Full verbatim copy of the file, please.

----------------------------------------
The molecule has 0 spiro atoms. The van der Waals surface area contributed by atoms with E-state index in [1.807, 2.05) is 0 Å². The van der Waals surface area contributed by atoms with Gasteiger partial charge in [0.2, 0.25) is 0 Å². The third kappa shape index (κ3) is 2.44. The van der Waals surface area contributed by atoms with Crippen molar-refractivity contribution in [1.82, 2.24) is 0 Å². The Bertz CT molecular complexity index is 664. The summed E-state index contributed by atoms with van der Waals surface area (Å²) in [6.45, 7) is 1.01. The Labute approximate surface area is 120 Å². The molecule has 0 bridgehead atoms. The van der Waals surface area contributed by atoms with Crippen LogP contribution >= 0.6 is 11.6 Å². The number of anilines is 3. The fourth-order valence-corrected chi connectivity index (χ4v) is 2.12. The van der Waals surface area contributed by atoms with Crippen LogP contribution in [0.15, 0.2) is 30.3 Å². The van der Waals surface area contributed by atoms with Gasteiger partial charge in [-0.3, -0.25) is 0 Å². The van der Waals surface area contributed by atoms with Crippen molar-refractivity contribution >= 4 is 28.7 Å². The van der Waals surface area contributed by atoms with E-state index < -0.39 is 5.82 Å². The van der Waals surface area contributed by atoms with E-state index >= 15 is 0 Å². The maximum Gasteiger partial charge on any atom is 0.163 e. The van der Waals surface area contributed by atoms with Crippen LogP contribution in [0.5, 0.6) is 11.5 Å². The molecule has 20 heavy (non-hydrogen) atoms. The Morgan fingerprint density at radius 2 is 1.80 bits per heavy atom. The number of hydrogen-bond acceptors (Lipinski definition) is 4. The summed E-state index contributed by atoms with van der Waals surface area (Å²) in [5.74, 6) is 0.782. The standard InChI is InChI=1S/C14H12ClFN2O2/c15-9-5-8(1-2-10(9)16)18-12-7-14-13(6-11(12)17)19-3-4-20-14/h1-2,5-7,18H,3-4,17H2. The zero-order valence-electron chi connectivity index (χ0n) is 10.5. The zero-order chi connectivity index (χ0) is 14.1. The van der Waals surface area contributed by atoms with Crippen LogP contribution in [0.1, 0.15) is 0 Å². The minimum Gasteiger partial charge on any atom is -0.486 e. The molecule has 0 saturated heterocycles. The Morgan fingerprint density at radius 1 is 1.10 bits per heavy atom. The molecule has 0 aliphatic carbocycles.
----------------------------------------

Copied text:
The molecule has 0 spiro atoms. The van der Waals surface area contributed by atoms with E-state index in [1.807, 2.05) is 0 Å². The van der Waals surface area contributed by atoms with Gasteiger partial charge in [0.2, 0.25) is 0 Å². The third kappa shape index (κ3) is 2.44. The van der Waals surface area contributed by atoms with Crippen molar-refractivity contribution in [1.82, 2.24) is 0 Å². The Bertz CT molecular complexity index is 664. The summed E-state index contributed by atoms with van der Waals surface area (Å²) in [6.45, 7) is 1.01. The Labute approximate surface area is 120 Å². The molecule has 0 bridgehead atoms. The van der Waals surface area contributed by atoms with Crippen LogP contribution >= 0.6 is 11.6 Å². The number of anilines is 3. The fourth-order valence-corrected chi connectivity index (χ4v) is 2.12. The van der Waals surface area contributed by atoms with Crippen LogP contribution in [0.15, 0.2) is 30.3 Å². The van der Waals surface area contributed by atoms with Gasteiger partial charge in [-0.3, -0.25) is 0 Å². The van der Waals surface area contributed by atoms with Crippen molar-refractivity contribution >= 4 is 28.7 Å². The van der Waals surface area contributed by atoms with E-state index < -0.39 is 5.82 Å². The van der Waals surface area contributed by atoms with E-state index >= 15 is 0 Å². The maximum Gasteiger partial charge on any atom is 0.163 e. The van der Waals surface area contributed by atoms with Crippen LogP contribution in [0.5, 0.6) is 11.5 Å². The molecule has 20 heavy (non-hydrogen) atoms. The Morgan fingerprint density at radius 2 is 1.80 bits per heavy atom. The number of hydrogen-bond acceptors (Lipinski definition) is 4. The summed E-state index contributed by atoms with van der Waals surface area (Å²) in [5.74, 6) is 0.782. The standard InChI is InChI=1S/C14H12ClFN2O2/c15-9-5-8(1-2-10(9)16)18-12-7-14-13(6-11(12)17)19-3-4-20-14/h1-2,5-7,18H,3-4,17H2. The zero-order valence-electron chi connectivity index (χ0n) is 10.5. The zero-order chi connectivity index (χ0) is 14.1. The van der Waals surface area contributed by atoms with Crippen LogP contribution in [0.1, 0.15) is 0 Å². The minimum Gasteiger partial charge on any atom is -0.486 e. The molecule has 0 saturated heterocycles. The Morgan fingerprint density at radius 1 is 1.10 bits per heavy atom. The molecule has 0 aliphatic carbocycles.